• Small stores: Rudy Project, a magazine stand, stands for tiangges, a store for surf and kite boarders, a shop that sells burned copies of Chillout and House music (Ironically, while going through security check at the old Manila Domestic Airport, Airport Security was checking all baggage for pirated CDs and DVDs!), a mini-mart, and the ever-present cellphone stores,
• Restaurants: they’ve got Mongkok, Lemon Café, Cindy’s, Andok’s (that also sells soft-serve ice cream!), a transplanted Hobbit House, Fruits In Ice Cream, a restaurants that offer Greek, Korean, and other ethnic cuisine,
• And entertainment stalls: they’ve got this basketball ring where you try to beat the clock by canning all these shots, there’s a kiddie Ferris Wheel in the middle of the mall (really!), and a Sex Shop for those into kinky stuff.
In the four years since D’Mall began operating, it has literally become the center of all island activity. Pretty amazing.
I follow Juan around as he checks on his other business. Mongkok, Julie’s Bakery, and the Budget Mart are his too. Wow, is all I can exclaim. Around 12:30pm, we have lunch at Aria. Aria is an Italian Restaurant that has the only wood fire oven in the whole island. They’ve got an authentic Italian Chef – Gino is his name – who overseas all the food. And everything is just delicious. My first meal at Aria is a bowl of Caesar’s Salad and pizza (their pizza is one of the best if not the best I’ve ever tasted here in the Philippines much more anywhere else).
Juan introduced me to Paolo, his Italian business partner. Paolo has been living on the island for 24 years now. He has seen it develop from a virgin forest into a premiere tourist destination. During the rainy season, Paolo goes back home to Italy or Germany where his live-in partner, Suzy originates from. They have two children already. The only one I’ve met is Farah, a beautiful young girl. Suzy worked in Manila for two years and during a vacation in Boracay some seven years ago, she fell in love with the place and like her beau, decided to make it her home. When she isn’t taking care of her kids, she helps manage Café Del Sol.
Around 3pm, we meet up with Paul Henares who is a Bacolod native who has made Boracay his home. Paul is the Executive Director for the Boracay Eco-Educational Campaign and Material Recovery Facility (MRF) Project. In short, the waste disposal and environmental protection program of the island. Incredibly, it isn’t the Philippine government that funds them but the Canadian government! Paul explains to me what is being done about Bora’s embarrassing waste disposal problem. Juan offers a simple and brutal summary of the problem: the inefficient local government, the undisciplined locals, and the overdevelopment of the island.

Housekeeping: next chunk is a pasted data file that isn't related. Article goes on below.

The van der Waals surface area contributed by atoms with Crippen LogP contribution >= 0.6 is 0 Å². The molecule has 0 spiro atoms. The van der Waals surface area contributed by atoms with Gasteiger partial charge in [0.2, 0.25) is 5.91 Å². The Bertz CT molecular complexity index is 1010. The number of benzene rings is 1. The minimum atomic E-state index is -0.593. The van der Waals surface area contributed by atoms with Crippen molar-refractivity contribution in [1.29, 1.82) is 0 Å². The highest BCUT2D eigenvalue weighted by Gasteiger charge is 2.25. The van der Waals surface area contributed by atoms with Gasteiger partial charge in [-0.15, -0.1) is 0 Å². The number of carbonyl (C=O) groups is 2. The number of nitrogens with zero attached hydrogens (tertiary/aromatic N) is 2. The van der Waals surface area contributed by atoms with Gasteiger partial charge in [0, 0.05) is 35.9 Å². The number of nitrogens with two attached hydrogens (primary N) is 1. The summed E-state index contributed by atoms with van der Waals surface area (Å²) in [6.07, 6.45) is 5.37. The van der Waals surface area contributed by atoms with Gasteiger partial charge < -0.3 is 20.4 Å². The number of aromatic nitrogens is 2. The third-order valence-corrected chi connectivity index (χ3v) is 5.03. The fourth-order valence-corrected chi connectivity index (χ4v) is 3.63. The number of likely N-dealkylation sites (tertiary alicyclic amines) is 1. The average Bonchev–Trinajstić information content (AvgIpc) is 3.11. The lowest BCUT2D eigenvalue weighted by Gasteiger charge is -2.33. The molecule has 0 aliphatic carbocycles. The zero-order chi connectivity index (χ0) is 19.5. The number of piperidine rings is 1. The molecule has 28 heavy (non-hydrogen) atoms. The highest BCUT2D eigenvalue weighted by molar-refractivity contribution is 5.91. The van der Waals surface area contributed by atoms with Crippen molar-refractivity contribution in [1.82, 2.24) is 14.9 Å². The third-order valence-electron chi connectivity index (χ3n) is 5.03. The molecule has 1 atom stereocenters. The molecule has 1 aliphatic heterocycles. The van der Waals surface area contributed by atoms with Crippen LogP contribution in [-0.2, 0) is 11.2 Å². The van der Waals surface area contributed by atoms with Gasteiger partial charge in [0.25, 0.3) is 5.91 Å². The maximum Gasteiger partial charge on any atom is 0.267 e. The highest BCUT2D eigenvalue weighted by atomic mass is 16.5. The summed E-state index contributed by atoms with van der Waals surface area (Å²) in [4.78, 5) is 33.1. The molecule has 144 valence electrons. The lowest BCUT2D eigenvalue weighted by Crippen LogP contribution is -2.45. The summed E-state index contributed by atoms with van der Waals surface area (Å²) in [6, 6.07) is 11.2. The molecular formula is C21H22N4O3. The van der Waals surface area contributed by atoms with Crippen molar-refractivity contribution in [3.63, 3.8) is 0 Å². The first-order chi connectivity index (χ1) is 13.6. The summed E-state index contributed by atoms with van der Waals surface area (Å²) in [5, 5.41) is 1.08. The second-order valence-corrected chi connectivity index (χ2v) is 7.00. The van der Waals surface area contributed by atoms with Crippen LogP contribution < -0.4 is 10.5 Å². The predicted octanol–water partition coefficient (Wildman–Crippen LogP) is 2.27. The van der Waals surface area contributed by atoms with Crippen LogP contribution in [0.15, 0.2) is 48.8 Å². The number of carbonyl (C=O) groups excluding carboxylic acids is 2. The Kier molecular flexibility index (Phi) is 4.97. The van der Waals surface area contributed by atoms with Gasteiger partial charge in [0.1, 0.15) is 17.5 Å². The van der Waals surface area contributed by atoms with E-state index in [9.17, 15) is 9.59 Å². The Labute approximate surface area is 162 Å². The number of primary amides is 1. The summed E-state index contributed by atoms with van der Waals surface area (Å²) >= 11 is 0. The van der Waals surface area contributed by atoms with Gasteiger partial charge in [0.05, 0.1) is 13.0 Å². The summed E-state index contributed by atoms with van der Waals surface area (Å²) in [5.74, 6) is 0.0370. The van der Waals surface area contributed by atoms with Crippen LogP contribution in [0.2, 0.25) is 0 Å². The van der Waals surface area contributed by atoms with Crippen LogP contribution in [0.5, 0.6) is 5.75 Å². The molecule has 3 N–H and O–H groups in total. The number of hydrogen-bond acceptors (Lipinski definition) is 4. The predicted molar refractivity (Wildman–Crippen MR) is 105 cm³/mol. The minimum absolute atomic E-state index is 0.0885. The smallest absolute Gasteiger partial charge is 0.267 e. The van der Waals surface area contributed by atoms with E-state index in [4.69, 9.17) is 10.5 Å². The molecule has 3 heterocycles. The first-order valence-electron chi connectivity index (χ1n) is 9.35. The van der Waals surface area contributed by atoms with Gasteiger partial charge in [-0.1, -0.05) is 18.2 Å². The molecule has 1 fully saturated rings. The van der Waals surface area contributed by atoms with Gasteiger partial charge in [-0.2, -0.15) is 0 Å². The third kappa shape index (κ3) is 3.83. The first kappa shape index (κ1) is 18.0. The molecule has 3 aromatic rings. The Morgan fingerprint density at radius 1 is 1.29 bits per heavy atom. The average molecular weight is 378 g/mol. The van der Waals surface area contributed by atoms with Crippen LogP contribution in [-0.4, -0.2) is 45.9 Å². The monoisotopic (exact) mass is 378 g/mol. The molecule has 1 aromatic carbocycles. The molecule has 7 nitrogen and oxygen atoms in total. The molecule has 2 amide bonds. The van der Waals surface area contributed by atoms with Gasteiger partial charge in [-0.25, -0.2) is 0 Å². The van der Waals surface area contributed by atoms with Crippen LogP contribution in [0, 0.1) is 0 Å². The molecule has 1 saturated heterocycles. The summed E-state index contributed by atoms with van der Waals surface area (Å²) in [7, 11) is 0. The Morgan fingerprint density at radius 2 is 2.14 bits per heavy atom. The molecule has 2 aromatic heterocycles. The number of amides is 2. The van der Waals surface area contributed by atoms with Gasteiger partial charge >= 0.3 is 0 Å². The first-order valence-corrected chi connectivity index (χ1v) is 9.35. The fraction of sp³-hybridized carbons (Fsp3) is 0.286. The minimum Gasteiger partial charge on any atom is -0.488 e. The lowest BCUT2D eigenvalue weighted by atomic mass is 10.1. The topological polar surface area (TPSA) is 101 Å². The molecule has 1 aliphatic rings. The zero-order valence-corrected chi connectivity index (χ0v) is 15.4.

Around 4:30pm, we head over to the MRF site of Balabag in a golf cart (!), one of the three sectors of the island to meet up with the Barangay Captain Glenn Sacapaño who is the only Barangay Captain seriously dealing with the garbage problem (Barangays Yapak and Manoc Manoc are still a long ways off from doing anything substantial about the garbage problem). He shows us how the garbage is segregated and how they will either be recycled or grinded into a more compact and disposable manner. 30 minutes later, we’re on our way to the island’s dirty little secret – Bora’s own Smoky Mountain garbage dump that has been closed ever since that Philippine Daily Inquirer expose of a few years ago that first put the island in bad light. It’s a 25-minute ride up a narrow and uphill trail frequented by ATV-riding Koreans. Before you get to the dump, the first thing
you notice from afar are all these things swirling in the air. Seagulls I thought to myself. But as we got close, they weren’t any winged creatures but plastic bags whipped up by the wind blowing from the sea. The stench isn’t as overpowering as the dump in Payatas but it assaults your senses just the same. After taking a video of the place we zip over to a sewage plant where sewage is converted into fertilizers. The smell here is obviously worse. Its downhill this time and the golf cart isn’t exactly designed for off road terrain and the ride gets pretty hairy once the vehicle picks up speed. “If it looks like we’re going to crash, jump,” jokes Juan. That’s thrice on my first day about perilous rides. If I make it back to Manila unscathed, God must have a serious plan for me. The brakes on this thing must probably be shot after this trip.